Melissa Johnson, Lawrence school board president, said Wednesday that the board appreciated Kelly’s comments, as paying hourly employees was one of its “concerns and priorities” amid the ordered closure.
“We’re grateful that Governor Kelly has addressed this at the state level so that we are able to communicate that with (hourly) staff and hopefully put their mind at ease as we tackle this new normal for the remainder of the school year,” Johnson said.
Additionally, the hourly staff for the Eudora school district will be paid during the extended closure. After Kelly’s announcement, Eudora school district spokesman Mark Dodge told the Journal-World in an email that the school district’s work agreements with hourly staff would be “honored” for the rest of the school year.
However, the Baldwin City school district is still up in the air. Superintendent Paul Dorathy on Monday said the school board approved paying hourly workers during the original two-week closure, but he added the board would need to make another decision if the closure was extended.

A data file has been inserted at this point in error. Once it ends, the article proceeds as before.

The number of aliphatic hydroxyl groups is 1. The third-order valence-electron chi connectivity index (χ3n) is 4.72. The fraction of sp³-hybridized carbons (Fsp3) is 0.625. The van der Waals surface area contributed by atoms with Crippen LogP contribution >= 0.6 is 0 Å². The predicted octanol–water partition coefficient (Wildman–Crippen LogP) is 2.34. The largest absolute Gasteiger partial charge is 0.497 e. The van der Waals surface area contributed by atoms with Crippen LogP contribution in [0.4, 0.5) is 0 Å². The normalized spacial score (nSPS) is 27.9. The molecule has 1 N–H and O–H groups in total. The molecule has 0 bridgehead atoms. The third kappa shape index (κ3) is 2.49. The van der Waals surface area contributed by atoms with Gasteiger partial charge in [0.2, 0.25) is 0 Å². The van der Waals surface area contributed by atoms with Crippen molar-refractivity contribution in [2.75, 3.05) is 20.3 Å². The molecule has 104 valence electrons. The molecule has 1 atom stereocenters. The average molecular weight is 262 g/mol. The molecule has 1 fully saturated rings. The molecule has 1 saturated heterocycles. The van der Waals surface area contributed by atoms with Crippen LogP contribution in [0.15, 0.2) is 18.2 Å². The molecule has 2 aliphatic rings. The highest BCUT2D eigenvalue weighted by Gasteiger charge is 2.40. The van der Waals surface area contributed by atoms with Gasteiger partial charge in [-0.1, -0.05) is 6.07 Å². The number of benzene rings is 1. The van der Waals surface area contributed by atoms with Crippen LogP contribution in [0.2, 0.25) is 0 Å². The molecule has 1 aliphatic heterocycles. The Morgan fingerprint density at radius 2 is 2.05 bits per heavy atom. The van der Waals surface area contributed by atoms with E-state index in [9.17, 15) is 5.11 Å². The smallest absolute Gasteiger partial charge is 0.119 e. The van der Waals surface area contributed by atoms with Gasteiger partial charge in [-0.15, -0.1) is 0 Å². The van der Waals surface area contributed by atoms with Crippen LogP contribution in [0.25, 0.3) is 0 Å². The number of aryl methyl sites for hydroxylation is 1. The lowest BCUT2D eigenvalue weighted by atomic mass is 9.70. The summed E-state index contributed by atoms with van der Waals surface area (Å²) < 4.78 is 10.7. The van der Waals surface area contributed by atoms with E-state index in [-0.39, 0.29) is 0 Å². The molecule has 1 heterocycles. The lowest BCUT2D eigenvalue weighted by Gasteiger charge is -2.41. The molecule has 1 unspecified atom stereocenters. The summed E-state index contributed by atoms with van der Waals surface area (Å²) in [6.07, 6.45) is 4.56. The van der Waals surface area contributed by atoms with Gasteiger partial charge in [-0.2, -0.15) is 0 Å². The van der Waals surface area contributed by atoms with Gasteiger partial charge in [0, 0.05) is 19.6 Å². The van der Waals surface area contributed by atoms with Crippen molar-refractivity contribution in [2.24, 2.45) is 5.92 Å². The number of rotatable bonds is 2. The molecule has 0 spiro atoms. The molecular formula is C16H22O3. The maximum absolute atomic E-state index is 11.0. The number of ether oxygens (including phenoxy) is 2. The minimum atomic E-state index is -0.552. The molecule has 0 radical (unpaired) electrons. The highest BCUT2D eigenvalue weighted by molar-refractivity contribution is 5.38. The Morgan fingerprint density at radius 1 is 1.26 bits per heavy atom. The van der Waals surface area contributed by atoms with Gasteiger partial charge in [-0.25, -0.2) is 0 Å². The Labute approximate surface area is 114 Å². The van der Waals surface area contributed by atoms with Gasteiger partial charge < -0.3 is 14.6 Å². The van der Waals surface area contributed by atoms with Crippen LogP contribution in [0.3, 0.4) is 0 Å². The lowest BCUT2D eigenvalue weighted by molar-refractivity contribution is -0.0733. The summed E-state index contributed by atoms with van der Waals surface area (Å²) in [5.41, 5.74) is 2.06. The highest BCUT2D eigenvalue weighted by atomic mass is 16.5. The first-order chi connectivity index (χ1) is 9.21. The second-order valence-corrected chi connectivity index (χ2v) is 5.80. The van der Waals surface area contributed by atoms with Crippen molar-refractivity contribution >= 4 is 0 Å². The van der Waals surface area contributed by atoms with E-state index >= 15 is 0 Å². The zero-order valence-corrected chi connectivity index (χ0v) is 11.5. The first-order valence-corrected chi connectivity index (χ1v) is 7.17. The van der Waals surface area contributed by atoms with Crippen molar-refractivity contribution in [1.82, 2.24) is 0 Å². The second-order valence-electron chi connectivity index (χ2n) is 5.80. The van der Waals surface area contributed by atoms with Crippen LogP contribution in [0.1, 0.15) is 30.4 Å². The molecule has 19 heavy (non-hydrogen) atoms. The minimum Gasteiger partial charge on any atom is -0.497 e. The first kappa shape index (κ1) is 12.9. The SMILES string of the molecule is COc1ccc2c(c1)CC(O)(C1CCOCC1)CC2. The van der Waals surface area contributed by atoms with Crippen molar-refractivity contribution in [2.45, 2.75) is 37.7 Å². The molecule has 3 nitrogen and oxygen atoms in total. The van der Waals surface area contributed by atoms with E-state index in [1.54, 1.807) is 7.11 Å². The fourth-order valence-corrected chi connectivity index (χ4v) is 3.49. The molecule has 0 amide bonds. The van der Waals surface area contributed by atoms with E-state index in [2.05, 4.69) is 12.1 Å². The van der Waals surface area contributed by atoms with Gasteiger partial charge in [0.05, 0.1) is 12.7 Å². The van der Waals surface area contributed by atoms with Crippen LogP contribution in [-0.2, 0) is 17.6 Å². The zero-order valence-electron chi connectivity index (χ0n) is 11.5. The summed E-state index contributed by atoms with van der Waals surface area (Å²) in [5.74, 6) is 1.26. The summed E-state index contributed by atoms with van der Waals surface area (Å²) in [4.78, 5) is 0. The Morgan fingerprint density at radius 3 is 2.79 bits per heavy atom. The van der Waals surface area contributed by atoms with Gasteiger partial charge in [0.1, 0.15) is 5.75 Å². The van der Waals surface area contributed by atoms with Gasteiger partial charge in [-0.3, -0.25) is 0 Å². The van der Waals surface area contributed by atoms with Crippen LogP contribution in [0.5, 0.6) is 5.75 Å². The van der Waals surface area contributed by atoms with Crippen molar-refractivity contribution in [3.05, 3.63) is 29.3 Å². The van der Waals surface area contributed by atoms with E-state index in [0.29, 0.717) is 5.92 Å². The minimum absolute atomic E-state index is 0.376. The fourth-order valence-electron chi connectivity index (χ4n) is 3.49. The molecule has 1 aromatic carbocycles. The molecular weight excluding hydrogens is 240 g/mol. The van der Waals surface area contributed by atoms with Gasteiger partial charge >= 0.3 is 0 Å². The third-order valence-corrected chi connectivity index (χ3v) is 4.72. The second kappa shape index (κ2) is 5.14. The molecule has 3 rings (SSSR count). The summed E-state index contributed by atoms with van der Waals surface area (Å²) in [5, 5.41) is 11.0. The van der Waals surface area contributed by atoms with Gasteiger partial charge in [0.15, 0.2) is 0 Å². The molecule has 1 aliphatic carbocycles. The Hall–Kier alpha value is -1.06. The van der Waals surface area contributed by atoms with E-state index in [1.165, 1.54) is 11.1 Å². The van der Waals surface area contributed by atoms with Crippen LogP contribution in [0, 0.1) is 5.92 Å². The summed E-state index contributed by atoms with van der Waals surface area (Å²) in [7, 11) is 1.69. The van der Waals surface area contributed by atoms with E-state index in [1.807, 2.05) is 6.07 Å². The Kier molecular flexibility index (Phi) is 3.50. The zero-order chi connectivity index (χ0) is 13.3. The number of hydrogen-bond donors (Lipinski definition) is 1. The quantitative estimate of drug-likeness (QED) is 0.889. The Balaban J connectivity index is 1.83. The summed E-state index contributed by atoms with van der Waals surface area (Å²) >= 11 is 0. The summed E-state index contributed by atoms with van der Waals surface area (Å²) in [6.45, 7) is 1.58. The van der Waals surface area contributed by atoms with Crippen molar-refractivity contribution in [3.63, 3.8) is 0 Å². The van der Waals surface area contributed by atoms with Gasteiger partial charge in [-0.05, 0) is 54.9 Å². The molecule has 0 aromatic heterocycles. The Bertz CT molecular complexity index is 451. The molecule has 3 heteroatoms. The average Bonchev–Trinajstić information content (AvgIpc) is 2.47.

“All employees would still receive pay during this closure,” Dorathy said Monday. “Our board would have to discuss extending the pay past the two weeks.”
After Kelly’s announcement of extended closure, Dorathy said Wednesday the board will need to meet in the near future to make a decision on pay for the rest of the school year. He said a special board meeting will be scheduled, but a date for that meeting has not yet been determined.
Lawrence board member Shannon Kimball, who is also the president for the Kansas Association of School Boards, said Wednesday that there were many details to be worked out, but she believed it was the state’s intention for all school hourly staff to be paid for the remainder of the school year.
“There is still a lot of moving parts that everybody is trying to put together to make sure we cover all the bases,” she said. “Everything I’ve heard and read … indicates that the intention is that districts will be able to pay those hourly staff. The details about what you have to do to make that happen are still in the works.”
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For the city of Lawrence, the two-week closure affects the city’s four recreation centers, the Indoor Aquatic Center and the Prairie Park Nature Center. The Lawrence Public Library has also closed. For now, all of those employees can continue to receive paychecks.